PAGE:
The birth of bebop coincided with the return to the black identity of jazz, and its differentiation from the dominant culture of the “white” orchestras for entertainment in the swing era. The history of jazz is the history of the black people of America. Many whites have certainly made surprising contributions to the development of jazz, from Bix Beiderbecke to Gerry Mulligan, from Lennie Tristano to Bill Evans and many, many others. But jazz, from its origins in New Orleans to its transfer to Chicago, Kansas City or New York, remains the music of the black African-American people. A people brought by force, in chains, to the United States from their native Africa; held for centuries in subjection, discriminated against, persecuted, humiliated in their identity, outcaste in the black ghettoes of large cities, derided and despised in small towns in an often cruelly provincial country. Jazz for many long years was the cultural space where black Americans could find their identity and show the world their huge musical creativity. The boppers, thanks to the outstanding level of the music they produced, laid claim to this black identity of jazz. In Gillespie’s life story there is the episode of Jimmy Dorsey, the great white saxophonist and clarinet player, then leader of a major band, who was astonished when he happened to hear Dizzy’s quintet, and after the show, said, full of admiration: “I’d sign you up for my orchestra, if your skin wasn’t so dark!”; Gillespie replied: “Pal, if it wasn’t so dark, I wouldn’t be able to play this way”.
I boppers were badly paid, often had trouble getting by, but they were also aware of their own brilliance, and curious to pursue their adventure of exploring new paths in music.
Research by Eurisko (2008), shows that Italian psychologists have an annual net income of 17,800 euros (1,483 euros per month). The same research reports that until the age of 34, Italian psychologists earn on average 8,500 euros per year. We are on the poverty line.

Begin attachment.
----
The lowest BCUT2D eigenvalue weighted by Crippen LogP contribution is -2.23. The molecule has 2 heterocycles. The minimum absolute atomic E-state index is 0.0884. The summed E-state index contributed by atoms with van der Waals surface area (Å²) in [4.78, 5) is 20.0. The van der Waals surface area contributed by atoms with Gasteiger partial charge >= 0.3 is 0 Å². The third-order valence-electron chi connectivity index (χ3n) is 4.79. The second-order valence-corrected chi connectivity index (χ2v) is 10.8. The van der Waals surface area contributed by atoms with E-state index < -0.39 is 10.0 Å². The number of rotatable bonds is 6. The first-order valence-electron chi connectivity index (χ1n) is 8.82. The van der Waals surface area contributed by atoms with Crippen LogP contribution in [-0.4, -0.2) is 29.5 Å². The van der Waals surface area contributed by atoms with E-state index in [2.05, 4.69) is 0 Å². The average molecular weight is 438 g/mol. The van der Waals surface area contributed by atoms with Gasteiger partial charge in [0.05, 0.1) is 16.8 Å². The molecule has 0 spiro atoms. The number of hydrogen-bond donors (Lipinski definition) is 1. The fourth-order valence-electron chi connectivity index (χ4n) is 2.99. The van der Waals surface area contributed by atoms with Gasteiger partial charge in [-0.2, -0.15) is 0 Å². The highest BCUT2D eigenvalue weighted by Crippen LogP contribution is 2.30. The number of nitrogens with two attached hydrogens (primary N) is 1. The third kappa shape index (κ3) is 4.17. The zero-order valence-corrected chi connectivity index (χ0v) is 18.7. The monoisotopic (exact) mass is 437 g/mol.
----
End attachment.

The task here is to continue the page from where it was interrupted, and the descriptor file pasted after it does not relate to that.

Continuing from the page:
What is the prestige of the psychology profession? Psychologists think that society has a very low respect for the profession. At the same time, psychologists are multiplying out of all proportion in our country, and the profession is rejected in the reigning scientism, by the questionable hybridisation of psychology in the areas of psychodiagnosis and psychotherapy dominated by medicine and psychiatry.
Perhaps for Italian psychology, too, it is bebop time.
Eurisko (2008, June). Lo stato e le prospettive delle professioni psicologiche in Italia [State and perspectives of psychological professions in Italy]. Working paper presented at meeting of Eurisko, Siracusa, 21 June 2008.
Nunzi, M. (2008). Jazz: Istruzioni per l’uso [Jazz: Instructions for use]. Bari: Laterza.
Polillo, A. (1975). Jazz. Milano: Mondadori.
Roncaglia, G. C. (1998). Il jazz e il suo mondo [Jazz and its world]. Torino: Einaudi.
Shaphiro, N., & Hentoff, N. (1955). Hear Me Talkin’ To Ya. London: Rinheard.
* Full professor, Faculty of Psychology 1, Sapienza University of Rome. Top
1. Bird actually comes from yard bird meaning courtyard rooster. In his early teens Parker spent whole days in the courtyard of his house imitating birdsongs with his saxophone. But, as Nunzi says, the nickname Bird “became the symbolisation of flight in the sense of a leap towards the absolute, which listening to Parker arouses in musicians and audience” (Nunzi, 2008, p. 177). Top
2. Parker was born in 1920 in Kansas City in the state of Kansas, but his musical education took place in the Kansas City in Missouri, where his family moved soon after his birth. Top
3. The blue note, typical of the Blues, is a note in the non-equal tempered scale, more than a half tone flat. The blue note gives the Blues a sweet, and at the same time sad, ambiguity, a tonal vagueness evoking nostalgia and sadness. Top
4. Roncaglia (1998) reports various anecdotes about this, taken from Shaphiro, N. & Hentoff, N. (1955). Top